Frequently described by creator David Simon as a novel for television, The Wire redefined the police serial format by unfolding its narrative across many episodes, constructing themes for each of its seasons, and refusing to portray individual crimes outside of their social context. While it never achieved spectacular ratings or won an Emmy during its 2002-2008 run on HBO, the show was honored with several awards and has been described by critics as the best show on television. In this volume, author Sherryl Vint takes a close look at several episodes of The Wire to argue that the series challenges our understanding of the relationship between entertainment and social critique. Informed by recent work on race, poverty, and the transformation of the American inner city through neoliberalism, Vint provides a compelling analysis of The Wire in four chapters. First, she examines the season 1 episode "The Buys" as an example of the ways in which The Wire diverges from the police procedural format. She continues by considering season 2's "All's Prologue" and season 3's "Middle Ground" to explore in more detail The Wire's critique of the exclusions of the capitalist economy. In the final two chapters, she looks at "Final Grades," the fourth season finale, to highlight the problems with institutional inertia and show both the need for and barriers to reform, and uses the season 5 episode "Clarifications" to consider the failure of the media to adequately reflect the social issues depicted in The Wire. One of the landmark series of recent television history, The Wire is ripe for research and discussion. Fans of the series and those interested in social commentary and the media will appreciate Vint's new analysis in this volume.
Many television critics, legions of fans, even the president of the United States, have cited The Wire as the best television series ever. In this sophisticated examination of the HBO serial drama that aired from 2002 until 2008, Linda Williams, a leading film scholar and authority on the interplay between film, melodrama, and issues of race, suggests what exactly it is that makes The Wire so good. She argues that while the series is a powerful exploration of urban dysfunction and institutional failure, its narrative power derives from its genre. The Wire is popular melodrama, not Greek tragedy, as critics and the series creator David Simon have claimed. Entertaining, addictive, funny, and despairing all at once, it is a serial melodrama grounded in observation of Baltimore's people and institutions: of cops and criminals, schools and blue-collar labor, local government and local journalism. The Wire transforms close observation into an unparalleled melodrama by juxtaposing the good and evil of individuals with the good and evil of institutions.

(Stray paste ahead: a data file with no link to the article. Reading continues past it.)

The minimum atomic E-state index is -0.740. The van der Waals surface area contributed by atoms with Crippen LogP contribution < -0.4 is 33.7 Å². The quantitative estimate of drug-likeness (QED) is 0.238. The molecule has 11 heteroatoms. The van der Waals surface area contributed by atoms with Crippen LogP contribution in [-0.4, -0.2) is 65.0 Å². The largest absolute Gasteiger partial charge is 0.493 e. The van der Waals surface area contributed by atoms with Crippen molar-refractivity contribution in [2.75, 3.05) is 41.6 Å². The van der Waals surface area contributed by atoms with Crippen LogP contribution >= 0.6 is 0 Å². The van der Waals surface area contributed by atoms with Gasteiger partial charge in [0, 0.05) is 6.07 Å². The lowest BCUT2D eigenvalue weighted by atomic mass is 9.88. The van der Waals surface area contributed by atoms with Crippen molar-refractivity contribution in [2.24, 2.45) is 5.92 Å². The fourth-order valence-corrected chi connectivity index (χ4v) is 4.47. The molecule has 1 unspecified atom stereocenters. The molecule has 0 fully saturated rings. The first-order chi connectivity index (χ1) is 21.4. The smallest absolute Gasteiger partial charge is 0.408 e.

In post–9/11 America, while all eyes were on Iraq and Afghanistan, The Wire (2002–2008) focused on the dark realities of those living in America’s disintegrating industrial heartlands and drug-ravaged neighborhoods, striving against the odds in its schools, hospitals and legal system. With compelling story lines and a memorable cast of characters, The Wire has been compared to the work of Tolstoy and Dostoevsky, with a level of detail rarely seen in a dramatic series. While the show garnered critical praise and a loyal following, a discussion of its political aspects—in particular Bush-era America—is overdue. This collection of new essays examines The Wire in terms of the War on Drugs, the racial and economic division of America’s cities, the surveillance state and the meaning of citizenship.
Determined to take on the Nazis, Texan Bill Ash joined the Royal Canadian Air Force in 1939 and in so doing sacrificed his citizenship. Before long, he was sent to England wherehe flew Spitfires. Shot down over France in March 1942, he survived the crash-landing and, thanks to local civilians, evaded capture for months only to be betrayed to the Gestapo in Paris. Tortured and sentenced to death as a spy, he was saved from the firing squad by the Luftwaffe who sent him to the infamous 'Great Escape' POW camp, Stalag Luft III. It was from there that Bill began his 'tour' of Occupied Europe. Breaking out of a succession of camps, he became one of only a handful of serial escape artists to attempt more than a dozen break-outs - over the wire, under it in tunnels, through it with cutters or simply strolling out of the camp gates in disguise! They were years of extraordinary hardship, frustration and brutality - the penalty for escaping was a long spell in solitary - but throughout it all Bill Ash displayed not just remarkable courage but also an anarchic sense of humour, great humanity and an unstoppable desire for freedom. Honest, funny and exciting, Under the Wire is both a riveting war memoir and a tribute to the bravery and resolve of an entire generation.